6) You wrote a novel in high school called, Dante’s Destiny. Can you give more information about it? How does it and your music handle ideas about alienation and being an outsider and outcast?
I wrote the novel during the height of my outcast years. It, just like my music, aimed to introduce the realness we all have inside of us that separates us from anyone else. One can’t realize they’re awesomeness, until they really seclude themselves from the constantly moving world around them, and truly focus on their inner selves. The self that makes them different, compassionate, quirky. It’s the spark that makes you not feel lonely, even when you are alone. Dante’s Destiny touches on some of these concepts.
7) Why do you think it is important to embrace our differences and quirkiness?
If everyone was able to truly embrace their differences, they would be able to thus accept the differences of others. The main problem we face in society today, I believe, is people’s fear and ignorance of things that are different…but it is because people don’t actually truly understand themselves, and deny their inner-weird. Once they accept themselves, they will accept others, and the world will just be awesome!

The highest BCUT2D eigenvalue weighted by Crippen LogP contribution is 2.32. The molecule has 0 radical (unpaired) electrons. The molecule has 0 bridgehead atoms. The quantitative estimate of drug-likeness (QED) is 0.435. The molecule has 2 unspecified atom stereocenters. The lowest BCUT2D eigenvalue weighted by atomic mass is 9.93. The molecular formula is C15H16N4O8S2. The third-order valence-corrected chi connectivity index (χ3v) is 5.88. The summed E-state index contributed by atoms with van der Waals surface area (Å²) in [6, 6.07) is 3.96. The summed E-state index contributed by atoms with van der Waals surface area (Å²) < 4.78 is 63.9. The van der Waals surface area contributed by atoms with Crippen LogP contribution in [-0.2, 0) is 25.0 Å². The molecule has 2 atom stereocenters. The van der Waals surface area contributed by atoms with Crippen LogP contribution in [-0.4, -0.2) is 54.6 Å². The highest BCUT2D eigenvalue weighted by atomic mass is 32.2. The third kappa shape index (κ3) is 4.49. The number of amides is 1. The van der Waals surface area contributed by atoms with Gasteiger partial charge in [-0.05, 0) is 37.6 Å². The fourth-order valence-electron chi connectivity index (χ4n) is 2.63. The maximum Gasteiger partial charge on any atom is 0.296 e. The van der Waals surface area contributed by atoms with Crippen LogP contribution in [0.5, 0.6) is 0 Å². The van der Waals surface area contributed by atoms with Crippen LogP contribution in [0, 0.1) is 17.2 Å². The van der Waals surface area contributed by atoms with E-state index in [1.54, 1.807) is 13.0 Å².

8 ) How have listeners been able to relate to your music?
Well, again, there is a universal problem we all face, and it is the inability to just be ourselves a lot of the time. I focus much on this, on just being real, on self-acceptance and the acceptance of others, because that is something we all struggle with. We don’t all struggle with a cheating boyfriend, or getting trashed at parties….but we do all struggle with ourselves and our confidence and our voice….and that’s what I write about. That divine spark within us, our soul? our spirit? whatever it is that makes us real and conscious….that spark is compassionate and all-loving. But we build all of these defenses upon it, to protect it…such as jealousy, anger, humor, hate, sadness, lies, false-happiness, denial….anything to protect the fact that we are really all just innocent children that want to love and be loved. Sorry, I’m rambling now… :)
9) What advice do you have for other artists trying to get in the door and make it in music?
Be smart. Be confident. But most importantly, be good to people.
10) What are you currently working on and what are your future plans with your music?
We are currently working on the next album “Make Some Noise” to be released this Fall, with the title track single slated to come out September 25th! The album has some awesome guests and cool surprises. Very excited!
11) Where can people see you and find more information about you?
They should check out www.lachimusic.com or on facebook, twitter, youtube! There you can find videos, music, news and upcoming dates!